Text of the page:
The Times’ policy has sometimes extended to misrepresenting the East European far right’s history revisionism as accepted fact by publishing multiple op-eds from only one side of the argument. When the Times did (obliquely) cover the Seventy Years Declaration in early 2012, its reporter, tightly controlled by the State Department, would not mention the declaration by name, would not meet any of the government’s critics to hear their views, confused the two declarations in contest, and quoted a famous Brandeis professor without mentioning he was in town to receive a medal from the Lithuanian president for helping the state’s PR.
Good afternoon. Sincerest thanks to everyone who made today possible, above all to dear Rūta Vanagaitė for successfully bringing together folks from many sides of today’s issues here in Vilnius for the first time in the twenty-first century, in the fine spirit of openness and tolerance that is particularly important, now, when politics and current events can easily deflate freedom of opinion on history, the progress of civil discourse, and the dignity of education.
The following text is the original draft, submitted on 20 January 2015 at the invitation of the London Jewish Chronicle. An edited version (processed with all courtesies to the author) appeared in the JC on 22 January. This version is posted here simply to emphasize the author’s belief that ceremonies at Auschwitz that do not address the current massive campaign by eastern EU states to downgrade and obfuscate the Holocaust are unwittingly part of a cover-up of the very unique historical phenomena they are meant to accurately preservce and pass on. The related issue of whether Russia’s leaders will be invited to the ceremonies has been analyzed in recent pieces by Efraim Zuroff and Pinchos Fridberg.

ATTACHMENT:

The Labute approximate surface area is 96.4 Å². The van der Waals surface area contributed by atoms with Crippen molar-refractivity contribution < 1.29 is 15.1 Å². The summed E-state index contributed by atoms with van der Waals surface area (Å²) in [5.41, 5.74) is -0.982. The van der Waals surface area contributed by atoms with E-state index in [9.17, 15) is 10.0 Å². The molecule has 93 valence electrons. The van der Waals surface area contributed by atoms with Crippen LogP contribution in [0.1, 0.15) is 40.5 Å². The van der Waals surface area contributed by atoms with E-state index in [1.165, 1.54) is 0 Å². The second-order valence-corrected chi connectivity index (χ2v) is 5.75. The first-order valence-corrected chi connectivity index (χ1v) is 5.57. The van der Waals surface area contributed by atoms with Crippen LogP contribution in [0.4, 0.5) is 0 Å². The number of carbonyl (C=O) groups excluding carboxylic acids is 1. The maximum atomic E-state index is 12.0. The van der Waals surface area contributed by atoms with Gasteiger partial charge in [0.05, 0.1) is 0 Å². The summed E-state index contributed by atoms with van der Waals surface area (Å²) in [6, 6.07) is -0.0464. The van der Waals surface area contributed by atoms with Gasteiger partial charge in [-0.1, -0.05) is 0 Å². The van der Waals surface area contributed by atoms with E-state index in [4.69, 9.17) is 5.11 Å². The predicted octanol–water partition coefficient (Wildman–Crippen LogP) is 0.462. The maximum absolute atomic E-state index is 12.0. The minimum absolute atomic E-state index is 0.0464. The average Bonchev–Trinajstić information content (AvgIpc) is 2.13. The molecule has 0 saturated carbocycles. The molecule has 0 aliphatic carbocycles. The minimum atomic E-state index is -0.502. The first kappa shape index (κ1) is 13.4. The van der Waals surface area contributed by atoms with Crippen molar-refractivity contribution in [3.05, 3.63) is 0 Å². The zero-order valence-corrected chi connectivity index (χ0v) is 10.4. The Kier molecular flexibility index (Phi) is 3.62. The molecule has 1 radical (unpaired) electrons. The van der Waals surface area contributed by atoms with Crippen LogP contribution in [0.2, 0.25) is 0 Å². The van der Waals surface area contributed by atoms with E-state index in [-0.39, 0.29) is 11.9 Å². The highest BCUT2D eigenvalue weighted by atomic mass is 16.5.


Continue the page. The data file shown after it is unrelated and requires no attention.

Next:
ive years have elapsed since this journal was founded as Holocaust in the Baltics on 6 Sept. 2009, in memory of Professor Meir Shub (1924-2009). Outside coverage includes David Hirsch in Engage and Jonathan Freedland in the Guardian (2009); Avi Friedman in Mishpacha, Ricky Ben-David in the Jerusalem Post, Mark Ames in The Nation, and Wendy Robbins on BBC World Service (2010); Cindy Mindell in the Jewish Ledger and Peter Jukes in Motley Moose (2011); Danny Ben-Moshe in his film Rewriting History (2012); Bernard Dichek in Jerusalem Report (2013); Richard Bloom in his film Defending Holocaust History (2014).
Even the brightest can have a blind spot. Yet again, razor-sharp, liberal humanist Roger Cohen has been taken in by PR from the ultranationalists in Eastern Europe. Missing from his “Ukraine Fights for its Truth” (INYT, 6 March) — where he discusses both Ukraine and his ancestral town here in Lithuania — is all that is wrong with the revisionist narrative that is based on a far-right rewriting of history known as “Double Genocide.”
Lithuania’s March 11th independence day is celebrated by the free world, not least by those who remember the incredible news that spread around the globe in March 1990, when Lithuania’s parliament (Seimas) voted 124 to zero to break away from the Soviet Union. The courage of the parliamentarians from a broad spectrum of parties and movements was stark; the country was still occupied by ominous Soviet forces (and blood would be spilled by Soviet forces’ violence less than a year later, in January 1991). The March 11th celebration has been anchored over the years by a record of achievement that includes the transition to democracy, the joining of the European Union and NATO, and the rapid integration with Western society, economy and mores.
VILNIUS—Three Vilnius-based members of the Defending History team visited the Pylimo Street section of the Vilna Gaon Jewish State Museum of Lithuania this week, and asked to be shown the famous and widely admired exhibit honoring the Jewish veterans of the war against Hitler in Lithuania. The exhibit, titled Lithuania’s Jews in the Struggle Against Nazism, was opened in a spirit of unity, reconciliation and mutual respect, some fourteen years ago (PDF of the report in the Spring 2000 English edition of the Jewish community’s then quadrilingual newspaper, Jerusalem of Lithuania, which was edited by Milan Chersonski from 1999 until 2011; JPEG; reduced image below). Its primary author was Joseph Levinson.